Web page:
Members of the Supreme Court: Seated from left are Associate Justice Samuel Alito, Associate Justice Clarence Thomas, Chief Justice John Roberts, Associate Justice Stephen Breyer and Associate Justice Sonia Sotomayor, Standing from left are Associate Justice Brett Kavanaugh, Associate Justice Elena Kagan, Associate Justice Neil Gorsuch and Associate Justice Amy Coney Barrett. Erin Schaff/New York Times/AP hide caption

toggle caption
Erin Schaff/New York Times/AP

Gorsuch didn't mask despite Sotomayor's COVID worries, leading her to telework

  • Download
  • <iframe src="https://www.npr.org/player/embed/1073428376/1073732665" width="100%" height="290" frameborder="0" scrolling="no" title="NPR embedded audio player">
  • Transcript

The Supreme Court's vote to invalidate the vaccine-or-test regulation was 6 to 3, along ideological lines. Evan Vucci/AP hide caption

toggle caption
Evan Vucci/AP

Supreme Court blocks Biden's vaccine-or-test mandate for large private companies

  • Download
  • <iframe src="https://www.npr.org/player/embed/1072165393/1072893318" width="100%" height="290" frameborder="0" scrolling="no" title="NPR embedded audio player">
  • Transcript

The Supreme Court heard challenges Friday to the Biden administration efforts to increase the nation's vaccination rate against COVID-19. Evan Vucci/AP hide caption

toggle caption
Evan Vucci/AP

Supreme Court's conservatives cast cloud over vaccine-or-test mandate for businesses

  • Download
  • <iframe src="https://www.npr.org/player/embed/1071304780/1071489546" width="100%" height="290" frameborder="0" scrolling="no" title="NPR embedded audio player">
  • Transcript

The Supreme Court hears arguments Friday in two cases challenging the Biden administration's vaccine mandates. J. Scott Applewhite/AP hide caption

toggle caption
J. Scott Applewhite/AP

The Supreme Court is hearing arguments challenging vaccine mandates

  • Download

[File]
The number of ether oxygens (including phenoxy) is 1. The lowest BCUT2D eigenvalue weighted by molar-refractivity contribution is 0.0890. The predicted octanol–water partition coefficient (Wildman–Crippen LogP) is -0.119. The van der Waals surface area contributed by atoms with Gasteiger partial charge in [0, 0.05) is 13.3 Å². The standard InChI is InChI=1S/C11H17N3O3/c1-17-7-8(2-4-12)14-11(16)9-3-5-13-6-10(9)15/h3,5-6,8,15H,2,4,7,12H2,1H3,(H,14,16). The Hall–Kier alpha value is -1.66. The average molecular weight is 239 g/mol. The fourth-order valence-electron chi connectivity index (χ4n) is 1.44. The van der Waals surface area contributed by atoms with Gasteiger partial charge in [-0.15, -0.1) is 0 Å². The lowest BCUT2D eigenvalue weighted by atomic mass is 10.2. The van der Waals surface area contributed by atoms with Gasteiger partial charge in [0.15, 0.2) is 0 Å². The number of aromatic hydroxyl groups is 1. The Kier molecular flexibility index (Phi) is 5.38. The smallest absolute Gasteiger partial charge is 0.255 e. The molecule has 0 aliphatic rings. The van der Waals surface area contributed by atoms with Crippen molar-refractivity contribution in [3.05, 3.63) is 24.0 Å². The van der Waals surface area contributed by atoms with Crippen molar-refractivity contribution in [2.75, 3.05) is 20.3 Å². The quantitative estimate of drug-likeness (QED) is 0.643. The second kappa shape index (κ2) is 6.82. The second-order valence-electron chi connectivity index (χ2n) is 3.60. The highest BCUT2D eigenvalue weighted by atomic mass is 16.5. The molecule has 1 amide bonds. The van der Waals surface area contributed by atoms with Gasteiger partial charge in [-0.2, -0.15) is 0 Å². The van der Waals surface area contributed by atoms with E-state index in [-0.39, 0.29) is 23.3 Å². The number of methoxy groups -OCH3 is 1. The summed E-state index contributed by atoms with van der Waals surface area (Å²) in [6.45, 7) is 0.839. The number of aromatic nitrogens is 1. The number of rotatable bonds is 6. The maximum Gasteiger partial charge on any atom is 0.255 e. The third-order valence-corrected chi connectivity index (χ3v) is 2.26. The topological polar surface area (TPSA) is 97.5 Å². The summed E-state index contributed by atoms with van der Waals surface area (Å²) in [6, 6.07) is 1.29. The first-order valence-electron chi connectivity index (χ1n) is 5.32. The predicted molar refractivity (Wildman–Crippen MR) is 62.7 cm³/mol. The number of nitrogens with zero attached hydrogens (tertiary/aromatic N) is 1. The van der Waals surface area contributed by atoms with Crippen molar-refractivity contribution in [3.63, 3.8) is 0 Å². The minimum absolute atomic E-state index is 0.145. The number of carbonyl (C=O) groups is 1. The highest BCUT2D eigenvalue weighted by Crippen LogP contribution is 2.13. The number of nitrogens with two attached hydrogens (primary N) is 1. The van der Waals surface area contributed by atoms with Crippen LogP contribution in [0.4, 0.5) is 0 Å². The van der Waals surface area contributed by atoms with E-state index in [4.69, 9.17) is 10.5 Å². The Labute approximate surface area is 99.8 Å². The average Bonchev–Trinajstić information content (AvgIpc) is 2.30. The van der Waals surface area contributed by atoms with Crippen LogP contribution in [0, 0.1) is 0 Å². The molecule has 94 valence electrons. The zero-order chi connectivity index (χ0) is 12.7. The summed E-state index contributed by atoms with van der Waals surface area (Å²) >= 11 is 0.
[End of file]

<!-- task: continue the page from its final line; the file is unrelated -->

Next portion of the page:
• <iframe src="https://www.npr.org/player/embed/1071128277/1071181273" width="100%" height="290" frameborder="0" scrolling="no" title="NPR embedded audio player">
  • Transcript
J. Scott Applewhite/AP

Supreme Court again leaves state vaccine mandate in place for health care workers

  • Download
  • <iframe src="https://www.npr.org/player/embed/1063923911/1064011314" width="100%" height="290" frameborder="0" scrolling="no" title="NPR embedded audio player">
  • Transcript

Supreme Court refuses to block Texas abortion law as legal fights move ahead

  • Download
  • <iframe src="https://www.npr.org/player/embed/1063065970/1063070824" width="100%" height="290" frameborder="0" scrolling="no" title="NPR embedded audio player">
  • Transcript

An anti-abortion activist rallies outside the Supreme Court on Nov. 1, as arguments about Texas' abortion law begin. The court has allowed the law to remain in place for now. Jacquelyn Martin/AP hide caption

toggle caption
Jacquelyn Martin/AP

Supreme Court refuses to block Texas abortion law as legal fights move forward

  • Download
  • <iframe src="https://www.npr.org/player/embed/1053628779/1063250610" width="100%" height="290" frameborder="0" scrolling="no" title="NPR embedded audio player">
  • Transcript

The Supreme Court heard arguments in a challenge from parents in Maine who want to use a state tuition program to send their children to religious schools. J. Scott Applewhite/AP hide caption

toggle caption
J. Scott Applewhite/AP

Supreme Court signals further erosion of separation of church and state in schools

  • Download
  • <iframe src="https://www.npr.org/player/embed/1062498821/1063358594" width="100%" height="290" frameborder="0" scrolling="no" title="NPR embedded audio player">
  • Transcript

The Supreme Court's conservative majority has been shrinking the Constitution's wall of separation between church and state, particularly in cases dealing with religious schools. J. Scott Applewhite/AP hide caption

toggle caption
J. Scott Applewhite/AP

Supreme Court weighs mandating public funds for religious schools in Maine

  • Download
  • <iframe src="https://www.npr.org/player/embed/1061996765/1062320046" width="100%" height="290" frameborder="0" scrolling="no" title="NPR embedded audio player">
  • Transcript